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What is the significance of Banquo's talk with Fleance in Act II Scene I?

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mikeandrae | Student, Undergraduate | eNotes Newbie

Posted May 29, 2007 at 11:28 PM via web

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What is the significance of Banquo's talk with Fleance in Act II Scene I?

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jamie-wheeler | College Teacher | eNotes Employee

Posted May 29, 2007 at 11:55 PM (Answer #1)

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Fleance is Banquo's son. Banquo has had the boy act as lookout in the courtyard while King Duncan sleeps. Banquo is very tired and does not wish to fall asleep himself.

Here are the lines from the beginning of that scene,(2.1.1-9) with a few glosses to aid understanding of important words:

BANQUO
How goes the night, boy?

FLEANCE
The moon is down; I have not heard the clock.

BANQUO
And she goes down at twelve.

FLEANCE
I take't, 'tis later, sir.

BANQUO
Hold, take my sword. There's husbandry (*thrift) in heaven;
Their candles are all out. Take thee that(*some piece of clothing or armour) too.
A heavy summons lies like lead upon me,
And yet I would not sleep: merciful powers (*summons to sleep),
Restrain in me the cursed thoughts that nature
Gives way to in repose!

Enter MACBETH, and a Servant with a torch

Give me my sword.
Who's there?

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blacksheepunite | High School Teacher | (Level 2) Associate Educator

Posted May 29, 2007 at 11:59 PM (Answer #2)

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The scene foreshadows what is to follow. The night is dark; Banquo says "there's husbandry in heaven, their candles are all out." In Shakespeare, when things are well with the weather, they are also well with the world. On this night, the night of Duncan's murder, the stars are not shining; the night is in darkness, as is the King's world soon to be.

Banquo feels heavy and restless; he's been having dark thoughts, he asks for help fighting the thoughts(he asks the Merciful powers to hold back in him the "cursed thoughts that nature gives way to in repose"). It is unclear here whether he is thinking of commiting murder himself or whether he is simply agitated and spinning his thoughts as he tries to rest. The words "cursed thoughts" seem to suggest he is thinking, at least, of murder.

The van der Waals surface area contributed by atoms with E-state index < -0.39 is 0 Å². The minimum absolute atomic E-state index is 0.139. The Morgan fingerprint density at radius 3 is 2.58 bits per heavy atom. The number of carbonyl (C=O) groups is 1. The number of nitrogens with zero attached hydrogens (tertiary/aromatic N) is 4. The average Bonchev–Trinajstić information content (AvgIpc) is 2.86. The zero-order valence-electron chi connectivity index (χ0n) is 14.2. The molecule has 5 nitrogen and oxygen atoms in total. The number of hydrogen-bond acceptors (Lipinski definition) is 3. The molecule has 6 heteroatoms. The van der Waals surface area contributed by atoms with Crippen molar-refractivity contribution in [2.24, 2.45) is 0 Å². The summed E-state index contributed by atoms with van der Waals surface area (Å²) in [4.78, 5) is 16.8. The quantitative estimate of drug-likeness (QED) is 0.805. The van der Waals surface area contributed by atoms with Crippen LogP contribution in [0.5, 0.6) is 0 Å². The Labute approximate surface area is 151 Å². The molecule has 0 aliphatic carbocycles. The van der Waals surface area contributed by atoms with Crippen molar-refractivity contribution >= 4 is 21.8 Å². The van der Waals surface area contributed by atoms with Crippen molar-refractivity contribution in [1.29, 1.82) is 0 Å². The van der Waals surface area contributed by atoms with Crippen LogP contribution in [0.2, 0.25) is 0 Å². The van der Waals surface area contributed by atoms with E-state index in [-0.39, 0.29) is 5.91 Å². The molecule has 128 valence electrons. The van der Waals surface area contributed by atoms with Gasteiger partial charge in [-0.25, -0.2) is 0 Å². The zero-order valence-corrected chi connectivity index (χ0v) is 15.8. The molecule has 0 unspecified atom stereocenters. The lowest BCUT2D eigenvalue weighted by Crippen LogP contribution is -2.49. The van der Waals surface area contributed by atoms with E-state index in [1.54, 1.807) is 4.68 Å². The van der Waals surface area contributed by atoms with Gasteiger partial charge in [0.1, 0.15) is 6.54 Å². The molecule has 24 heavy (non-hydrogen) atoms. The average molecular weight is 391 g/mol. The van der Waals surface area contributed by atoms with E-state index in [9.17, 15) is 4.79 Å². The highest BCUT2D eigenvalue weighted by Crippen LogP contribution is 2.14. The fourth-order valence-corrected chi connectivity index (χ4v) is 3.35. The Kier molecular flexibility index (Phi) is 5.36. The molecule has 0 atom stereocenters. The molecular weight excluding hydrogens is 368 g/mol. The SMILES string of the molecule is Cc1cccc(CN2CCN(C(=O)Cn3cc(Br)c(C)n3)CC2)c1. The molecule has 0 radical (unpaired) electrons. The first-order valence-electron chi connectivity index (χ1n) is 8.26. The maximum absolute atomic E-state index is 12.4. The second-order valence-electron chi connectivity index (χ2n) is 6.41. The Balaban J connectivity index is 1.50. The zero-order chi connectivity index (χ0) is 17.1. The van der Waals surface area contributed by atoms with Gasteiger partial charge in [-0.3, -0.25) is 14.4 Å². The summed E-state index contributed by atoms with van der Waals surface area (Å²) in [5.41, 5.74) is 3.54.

If this is the case, then this scene contrasts directly with Macbeth's following scene, for while Banquo asks the heavens to help him steer clear from sin, Macbeth does not (perhaps this is why he is so vulnerable to his wife's feminine wiles?).

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mrerick | High School Teacher | (Level 2) Associate Educator

Posted May 30, 2007 at 2:19 AM (Answer #3)

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To a small extent, you also see the "passing of the torch" in this scene. Banquo handing over duty to Fleance is foreshadowing the events of Banquo's death - which will permanently transfer manhood of the family to Fleance.

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nuradin | High School Teacher | eNoter

Posted April 18, 2012 at 5:07 PM (Answer #5)

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  1. The scene foreshadows what is to follow. The night is dark; Banquo says "there's husbandry in heaven, their candles are all out." In Shakespeare, when things are well with the weather, they are also well with the world. On this night, the night of Duncan's murder, the stars are not shining; the night is in darkness, as is the King's world soon to be.
  2. Banquo feels heavy and restless; he's been having dark thoughts, he asks for help fighting the thoughts(he asks the Merciful powers to hold back in him the "cursed thoughts that nature gives way to in repose"). It is unclear here whether he is thinking of commiting murder himself or whether he is simply agitated and spinning his thoughts as he tries to rest. The words "cursed thoughts" seem to suggest he is thinking, at least, of murder.

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